Last fall, Floricane’s John Sarvay casually asked whether the Library of Virginia could supply a staff member who knew something about Richmond for a project he was planning. I distinctly recall the Librarian of Virginia quickly pointing my way. I had just been volunteered, but no problem. After all, I’ve spoken hundreds of times on Richmond and spilled copious ink describing the twists and turns of the cit y’s celebrated and at times tortured past. Piece of cake.
In preparation, I reviewed an entry on Richmond that I had written years ago for the Encyclopedia of Southern Culture. I then did what everyone else (the 99.99999%) would do -- I googled the Wikipedia entry on Richmond. Duly ar med with the “official” and the crowd-sourced versions, I ambled out onto Broad Street for the short walk to the Valentine Richmond History Center for our first meeting.
The gathering opened haltingly, as our hosts pressed us for new ways to engage our audience. This was not intended to be the top-down, voice-of-God, Ken Burns THIS IS VERY IMPORTANT style of history telling, but a meaningful and active engagement with the participants.
I thought about Wikipedia’s “Richmond.” Could we crowd source the city’s story at an event? The ideas began to flow.
Christy Coleman, director of the American Civil War Center, wondered if groups could create their own Richmond timelines; what if folks created their own personal maps of Richmond and assembled those into a collaborative cityscape? Bill Martin of the Valentine Richmond History Center wonder if a call could go out for aspiring filmmakers to document their city? The ideas were limitless.
And out of those ideas came a four-part series of interactive history events centered on the ways Richmond tells its stories, and the changes that have shaped those stories. “RIC/RVA: 400 Years of Revolution, Innovation and Change in Richmond” engaged several hundred people in unique, and very personal, storytelling.
At the first event at the Library of Virginia, I was struck by the wide range of ages in the crowd. As I circulated, sipping wine and chatting up my audience, aspects of this age difference became apparent. Older attendees asked about the “lecture,” while younger people simply assumed this would be an interactive experience. As striking was the number of folks in attendance who had called Richmond home for only few years -- or less.
Christy and I passed out a deck of cards emblazoned with images and descriptions of key events spanning the breadth of Richmond’s history: riots, disasters, momentous meetings, political chicanery, and cultural milestones -- the good, bad, and the ugly. Groups would take ten of those cards and create a narrative with a “wild card” event of their choosing. They were now the storytellers.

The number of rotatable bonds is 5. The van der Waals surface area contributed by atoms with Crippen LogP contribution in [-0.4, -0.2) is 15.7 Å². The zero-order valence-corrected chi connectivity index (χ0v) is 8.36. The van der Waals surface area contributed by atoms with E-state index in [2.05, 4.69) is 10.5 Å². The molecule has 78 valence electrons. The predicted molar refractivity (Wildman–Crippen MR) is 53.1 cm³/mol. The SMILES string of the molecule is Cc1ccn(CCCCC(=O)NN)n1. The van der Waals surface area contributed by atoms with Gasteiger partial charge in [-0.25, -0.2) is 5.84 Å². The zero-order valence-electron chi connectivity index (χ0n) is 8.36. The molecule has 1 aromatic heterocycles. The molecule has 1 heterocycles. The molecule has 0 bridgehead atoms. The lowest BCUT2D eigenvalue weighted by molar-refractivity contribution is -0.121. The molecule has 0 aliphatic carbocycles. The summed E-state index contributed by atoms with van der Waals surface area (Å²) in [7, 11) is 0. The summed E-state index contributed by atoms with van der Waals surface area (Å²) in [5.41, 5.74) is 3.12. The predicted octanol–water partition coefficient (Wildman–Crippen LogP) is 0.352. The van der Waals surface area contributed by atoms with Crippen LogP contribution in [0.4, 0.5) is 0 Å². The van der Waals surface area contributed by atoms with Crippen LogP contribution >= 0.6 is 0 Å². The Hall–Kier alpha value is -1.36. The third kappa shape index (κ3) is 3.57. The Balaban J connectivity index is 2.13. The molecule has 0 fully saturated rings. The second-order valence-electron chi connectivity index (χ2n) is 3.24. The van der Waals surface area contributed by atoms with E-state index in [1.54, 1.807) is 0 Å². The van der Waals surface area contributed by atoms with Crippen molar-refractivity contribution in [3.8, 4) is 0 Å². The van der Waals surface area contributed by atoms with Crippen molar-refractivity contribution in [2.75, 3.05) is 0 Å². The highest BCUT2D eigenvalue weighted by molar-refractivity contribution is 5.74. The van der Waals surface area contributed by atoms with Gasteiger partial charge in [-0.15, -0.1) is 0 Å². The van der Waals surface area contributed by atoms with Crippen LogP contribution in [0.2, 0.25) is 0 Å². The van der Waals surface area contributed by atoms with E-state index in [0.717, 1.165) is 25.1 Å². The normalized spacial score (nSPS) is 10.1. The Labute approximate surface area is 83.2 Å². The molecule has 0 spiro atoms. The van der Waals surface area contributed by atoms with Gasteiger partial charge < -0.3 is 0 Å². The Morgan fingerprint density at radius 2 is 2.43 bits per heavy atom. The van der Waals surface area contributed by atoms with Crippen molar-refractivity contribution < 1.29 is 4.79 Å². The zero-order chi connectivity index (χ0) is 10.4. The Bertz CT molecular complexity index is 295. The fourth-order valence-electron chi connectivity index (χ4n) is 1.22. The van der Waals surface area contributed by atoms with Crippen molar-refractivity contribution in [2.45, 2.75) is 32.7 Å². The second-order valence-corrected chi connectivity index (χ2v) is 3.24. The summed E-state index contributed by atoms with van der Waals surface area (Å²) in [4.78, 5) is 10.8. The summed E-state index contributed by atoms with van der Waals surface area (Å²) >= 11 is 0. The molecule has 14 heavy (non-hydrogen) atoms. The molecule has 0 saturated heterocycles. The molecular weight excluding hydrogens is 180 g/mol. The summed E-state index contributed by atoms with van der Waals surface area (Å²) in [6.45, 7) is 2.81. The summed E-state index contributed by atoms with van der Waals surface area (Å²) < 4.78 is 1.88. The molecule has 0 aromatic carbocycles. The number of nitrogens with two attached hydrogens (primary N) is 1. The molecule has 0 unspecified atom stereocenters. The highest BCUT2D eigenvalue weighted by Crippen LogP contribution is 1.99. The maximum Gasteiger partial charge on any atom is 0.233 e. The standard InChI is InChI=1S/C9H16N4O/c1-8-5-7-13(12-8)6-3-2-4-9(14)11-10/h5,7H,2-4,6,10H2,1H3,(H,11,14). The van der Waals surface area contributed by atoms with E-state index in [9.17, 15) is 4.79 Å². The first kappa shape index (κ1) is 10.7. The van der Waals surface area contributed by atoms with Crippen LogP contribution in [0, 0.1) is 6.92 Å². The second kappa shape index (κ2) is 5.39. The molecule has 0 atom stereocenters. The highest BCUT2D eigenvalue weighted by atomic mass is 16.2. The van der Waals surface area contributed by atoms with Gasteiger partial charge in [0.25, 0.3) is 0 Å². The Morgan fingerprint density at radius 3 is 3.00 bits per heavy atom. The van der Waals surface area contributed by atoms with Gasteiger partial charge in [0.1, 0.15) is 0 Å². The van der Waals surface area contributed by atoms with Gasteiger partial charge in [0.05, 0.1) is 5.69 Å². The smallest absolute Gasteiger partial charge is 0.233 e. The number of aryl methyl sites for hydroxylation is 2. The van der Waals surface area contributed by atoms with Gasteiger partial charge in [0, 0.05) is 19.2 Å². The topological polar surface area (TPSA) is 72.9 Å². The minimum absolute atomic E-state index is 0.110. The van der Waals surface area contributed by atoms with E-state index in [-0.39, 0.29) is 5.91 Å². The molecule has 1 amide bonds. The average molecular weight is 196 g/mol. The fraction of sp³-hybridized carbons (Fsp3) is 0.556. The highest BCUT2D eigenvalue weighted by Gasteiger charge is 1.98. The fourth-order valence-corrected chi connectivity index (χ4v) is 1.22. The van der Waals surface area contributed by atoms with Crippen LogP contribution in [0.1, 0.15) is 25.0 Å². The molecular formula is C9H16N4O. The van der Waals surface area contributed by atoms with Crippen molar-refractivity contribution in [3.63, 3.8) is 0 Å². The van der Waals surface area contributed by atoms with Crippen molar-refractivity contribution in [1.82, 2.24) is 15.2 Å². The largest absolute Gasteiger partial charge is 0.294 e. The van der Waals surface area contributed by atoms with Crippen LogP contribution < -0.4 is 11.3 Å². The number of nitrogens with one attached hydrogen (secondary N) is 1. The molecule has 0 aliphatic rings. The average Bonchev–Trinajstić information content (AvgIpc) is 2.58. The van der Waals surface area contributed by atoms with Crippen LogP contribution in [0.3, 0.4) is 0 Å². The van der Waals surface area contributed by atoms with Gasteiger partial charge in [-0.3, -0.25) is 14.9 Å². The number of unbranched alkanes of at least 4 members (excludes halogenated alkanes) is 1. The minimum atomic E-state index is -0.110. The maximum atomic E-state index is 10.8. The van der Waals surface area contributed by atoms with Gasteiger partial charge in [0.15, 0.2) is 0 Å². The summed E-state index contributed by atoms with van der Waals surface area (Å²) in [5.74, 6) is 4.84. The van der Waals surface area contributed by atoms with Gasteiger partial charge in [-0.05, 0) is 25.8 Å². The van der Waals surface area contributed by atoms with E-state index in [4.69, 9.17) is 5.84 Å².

We watched as people swapped ideas and argued themes to create their story. With event lists plastered to the walls, everyone joining together to interpret the broad patterns. There was no single “Richmond.” One was racked by conflict -- bus boycotts, bread riots, political strife, and rebellions. Another focused on culture and arts, a story of creativity. Others focused on Richmond “firsts,” the economy, immigrants, and so forth. Finally, groups sat down with volunteer designers to create posters that encapsulated the narrative ideas. Each subsequent session strove to achieve the same degree of interactivity and engagement.
RIC/RVA reaffirmed my belief that Richmond is undergoing a dramatic transformation in its collective zeitgeist and self-image.
The passion for and innovative thinking about the city that I witnessed in these sessions, often displayed by people who were relatively new to the community, was awe-inspiring. When I first arrived in Richmond more than twenty-five years ago, the city’s history was as a much a weight that dragged us down as it was an inspiration. Today, people look at the past not just as posterity but in search of possibilities. That is an enormous change.
The event also taught me lessons about my primary craft: Public History. It demonstrated that an innovative, team approach can make history exciting and relevant to a much younger audience than most historical institutions currently enjoy. Success will come if we truly engage people in the real work of history making rather than in the memorization of rote knowledge.
Oh, and I still want to re-write Richmond’s Wikipedia entry by way of a wiki-thon with the public.
Gregg Kimball is Director of Public Services and Outreach for the Library of Virginia. The Library of Virginia was an organizing partner in the RIC/RVA series, along with the American Civil War Center at Historic Tredegar, i.e.*, the Valentine Richmond History Center and Floricane.